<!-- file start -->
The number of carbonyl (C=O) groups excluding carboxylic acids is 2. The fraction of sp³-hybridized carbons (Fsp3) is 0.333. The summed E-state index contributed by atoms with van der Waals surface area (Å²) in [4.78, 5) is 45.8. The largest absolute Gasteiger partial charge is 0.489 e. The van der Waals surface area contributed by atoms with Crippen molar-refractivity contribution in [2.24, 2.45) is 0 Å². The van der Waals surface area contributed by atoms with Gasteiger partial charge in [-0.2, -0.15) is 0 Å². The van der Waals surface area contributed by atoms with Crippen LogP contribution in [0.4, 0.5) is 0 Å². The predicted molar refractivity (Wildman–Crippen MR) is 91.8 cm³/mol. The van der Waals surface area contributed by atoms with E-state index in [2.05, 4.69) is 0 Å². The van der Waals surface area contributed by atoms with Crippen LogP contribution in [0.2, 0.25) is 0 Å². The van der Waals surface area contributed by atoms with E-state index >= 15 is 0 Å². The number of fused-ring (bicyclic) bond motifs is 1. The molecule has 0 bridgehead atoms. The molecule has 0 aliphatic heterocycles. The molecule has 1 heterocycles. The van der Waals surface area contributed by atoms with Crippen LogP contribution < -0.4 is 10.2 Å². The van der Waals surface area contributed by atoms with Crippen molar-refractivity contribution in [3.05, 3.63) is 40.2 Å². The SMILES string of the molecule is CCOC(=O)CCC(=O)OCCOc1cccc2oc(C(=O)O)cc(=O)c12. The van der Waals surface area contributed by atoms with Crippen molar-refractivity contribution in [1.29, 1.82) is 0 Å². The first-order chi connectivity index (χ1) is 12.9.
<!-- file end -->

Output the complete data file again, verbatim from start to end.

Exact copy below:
The number of carbonyl (C=O) groups excluding carboxylic acids is 2. The fraction of sp³-hybridized carbons (Fsp3) is 0.333. The summed E-state index contributed by atoms with van der Waals surface area (Å²) in [4.78, 5) is 45.8. The largest absolute Gasteiger partial charge is 0.489 e. The van der Waals surface area contributed by atoms with Crippen molar-refractivity contribution in [2.24, 2.45) is 0 Å². The van der Waals surface area contributed by atoms with Gasteiger partial charge in [-0.2, -0.15) is 0 Å². The van der Waals surface area contributed by atoms with Crippen LogP contribution in [0.4, 0.5) is 0 Å². The predicted molar refractivity (Wildman–Crippen MR) is 91.8 cm³/mol. The van der Waals surface area contributed by atoms with E-state index in [2.05, 4.69) is 0 Å². The van der Waals surface area contributed by atoms with Crippen LogP contribution in [0.2, 0.25) is 0 Å². The van der Waals surface area contributed by atoms with E-state index >= 15 is 0 Å². The number of fused-ring (bicyclic) bond motifs is 1. The molecule has 0 bridgehead atoms. The molecule has 0 aliphatic heterocycles. The molecule has 1 heterocycles. The van der Waals surface area contributed by atoms with Crippen LogP contribution < -0.4 is 10.2 Å². The van der Waals surface area contributed by atoms with Crippen molar-refractivity contribution in [3.05, 3.63) is 40.2 Å². The SMILES string of the molecule is CCOC(=O)CCC(=O)OCCOc1cccc2oc(C(=O)O)cc(=O)c12. The van der Waals surface area contributed by atoms with Crippen molar-refractivity contribution in [1.29, 1.82) is 0 Å². The first-order chi connectivity index (χ1) is 12.9.